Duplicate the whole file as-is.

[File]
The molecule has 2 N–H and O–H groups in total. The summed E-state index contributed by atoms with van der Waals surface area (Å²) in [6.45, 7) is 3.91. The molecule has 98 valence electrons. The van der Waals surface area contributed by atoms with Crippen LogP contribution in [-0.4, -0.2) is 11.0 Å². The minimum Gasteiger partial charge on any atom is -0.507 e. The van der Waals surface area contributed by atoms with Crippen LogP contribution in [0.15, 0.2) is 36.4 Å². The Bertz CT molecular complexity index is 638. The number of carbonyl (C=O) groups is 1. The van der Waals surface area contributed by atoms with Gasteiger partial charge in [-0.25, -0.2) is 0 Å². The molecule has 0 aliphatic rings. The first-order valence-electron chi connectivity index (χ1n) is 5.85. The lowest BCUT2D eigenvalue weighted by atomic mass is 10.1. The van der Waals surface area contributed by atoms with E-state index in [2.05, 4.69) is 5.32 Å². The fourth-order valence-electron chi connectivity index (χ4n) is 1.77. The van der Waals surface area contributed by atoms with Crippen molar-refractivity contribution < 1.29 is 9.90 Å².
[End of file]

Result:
The molecule has 2 N–H and O–H groups in total. The summed E-state index contributed by atoms with van der Waals surface area (Å²) in [6.45, 7) is 3.91. The molecule has 98 valence electrons. The van der Waals surface area contributed by atoms with Crippen LogP contribution in [-0.4, -0.2) is 11.0 Å². The minimum Gasteiger partial charge on any atom is -0.507 e. The van der Waals surface area contributed by atoms with Crippen LogP contribution in [0.15, 0.2) is 36.4 Å². The Bertz CT molecular complexity index is 638. The number of carbonyl (C=O) groups is 1. The van der Waals surface area contributed by atoms with Gasteiger partial charge in [-0.25, -0.2) is 0 Å². The molecule has 0 aliphatic rings. The first-order valence-electron chi connectivity index (χ1n) is 5.85. The lowest BCUT2D eigenvalue weighted by atomic mass is 10.1. The van der Waals surface area contributed by atoms with E-state index in [2.05, 4.69) is 5.32 Å². The fourth-order valence-electron chi connectivity index (χ4n) is 1.77. The van der Waals surface area contributed by atoms with Crippen molar-refractivity contribution < 1.29 is 9.90 Å².